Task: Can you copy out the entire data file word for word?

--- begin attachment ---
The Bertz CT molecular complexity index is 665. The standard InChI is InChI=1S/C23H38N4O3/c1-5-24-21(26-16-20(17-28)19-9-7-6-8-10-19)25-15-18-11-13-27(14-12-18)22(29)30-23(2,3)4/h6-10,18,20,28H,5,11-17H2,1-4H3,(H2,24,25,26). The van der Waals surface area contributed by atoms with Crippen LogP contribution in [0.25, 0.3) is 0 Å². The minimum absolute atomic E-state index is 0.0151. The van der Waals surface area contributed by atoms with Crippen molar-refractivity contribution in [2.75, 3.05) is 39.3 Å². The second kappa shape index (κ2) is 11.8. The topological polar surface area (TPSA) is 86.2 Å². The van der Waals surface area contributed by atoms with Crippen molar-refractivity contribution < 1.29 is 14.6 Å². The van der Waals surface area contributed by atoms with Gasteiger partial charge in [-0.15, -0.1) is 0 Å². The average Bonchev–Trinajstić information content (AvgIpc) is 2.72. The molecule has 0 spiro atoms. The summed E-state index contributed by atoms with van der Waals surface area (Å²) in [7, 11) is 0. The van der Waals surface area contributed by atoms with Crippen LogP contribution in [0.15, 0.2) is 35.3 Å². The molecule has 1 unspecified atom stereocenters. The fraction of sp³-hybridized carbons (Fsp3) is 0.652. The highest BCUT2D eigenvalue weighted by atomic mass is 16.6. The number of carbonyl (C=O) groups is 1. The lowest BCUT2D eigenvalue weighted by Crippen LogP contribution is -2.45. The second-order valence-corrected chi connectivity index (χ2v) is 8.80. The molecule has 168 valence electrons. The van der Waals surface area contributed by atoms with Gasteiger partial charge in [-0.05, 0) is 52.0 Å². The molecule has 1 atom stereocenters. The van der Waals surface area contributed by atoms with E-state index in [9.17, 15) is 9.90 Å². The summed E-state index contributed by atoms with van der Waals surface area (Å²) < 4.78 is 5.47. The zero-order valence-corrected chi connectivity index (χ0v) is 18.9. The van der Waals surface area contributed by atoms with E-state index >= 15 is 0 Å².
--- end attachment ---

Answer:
The Bertz CT molecular complexity index is 665. The standard InChI is InChI=1S/C23H38N4O3/c1-5-24-21(26-16-20(17-28)19-9-7-6-8-10-19)25-15-18-11-13-27(14-12-18)22(29)30-23(2,3)4/h6-10,18,20,28H,5,11-17H2,1-4H3,(H2,24,25,26). The van der Waals surface area contributed by atoms with Crippen LogP contribution in [0.25, 0.3) is 0 Å². The minimum absolute atomic E-state index is 0.0151. The van der Waals surface area contributed by atoms with Crippen molar-refractivity contribution in [2.75, 3.05) is 39.3 Å². The second kappa shape index (κ2) is 11.8. The topological polar surface area (TPSA) is 86.2 Å². The van der Waals surface area contributed by atoms with Crippen molar-refractivity contribution < 1.29 is 14.6 Å². The van der Waals surface area contributed by atoms with Gasteiger partial charge in [-0.15, -0.1) is 0 Å². The average Bonchev–Trinajstić information content (AvgIpc) is 2.72. The molecule has 0 spiro atoms. The summed E-state index contributed by atoms with van der Waals surface area (Å²) in [7, 11) is 0. The van der Waals surface area contributed by atoms with Crippen LogP contribution in [0.15, 0.2) is 35.3 Å². The molecule has 1 unspecified atom stereocenters. The fraction of sp³-hybridized carbons (Fsp3) is 0.652. The highest BCUT2D eigenvalue weighted by atomic mass is 16.6. The number of carbonyl (C=O) groups is 1. The lowest BCUT2D eigenvalue weighted by Crippen LogP contribution is -2.45. The second-order valence-corrected chi connectivity index (χ2v) is 8.80. The molecule has 168 valence electrons. The van der Waals surface area contributed by atoms with Gasteiger partial charge in [-0.05, 0) is 52.0 Å². The molecule has 1 atom stereocenters. The van der Waals surface area contributed by atoms with E-state index in [9.17, 15) is 9.90 Å². The summed E-state index contributed by atoms with van der Waals surface area (Å²) < 4.78 is 5.47. The zero-order valence-corrected chi connectivity index (χ0v) is 18.9. The van der Waals surface area contributed by atoms with E-state index >= 15 is 0 Å².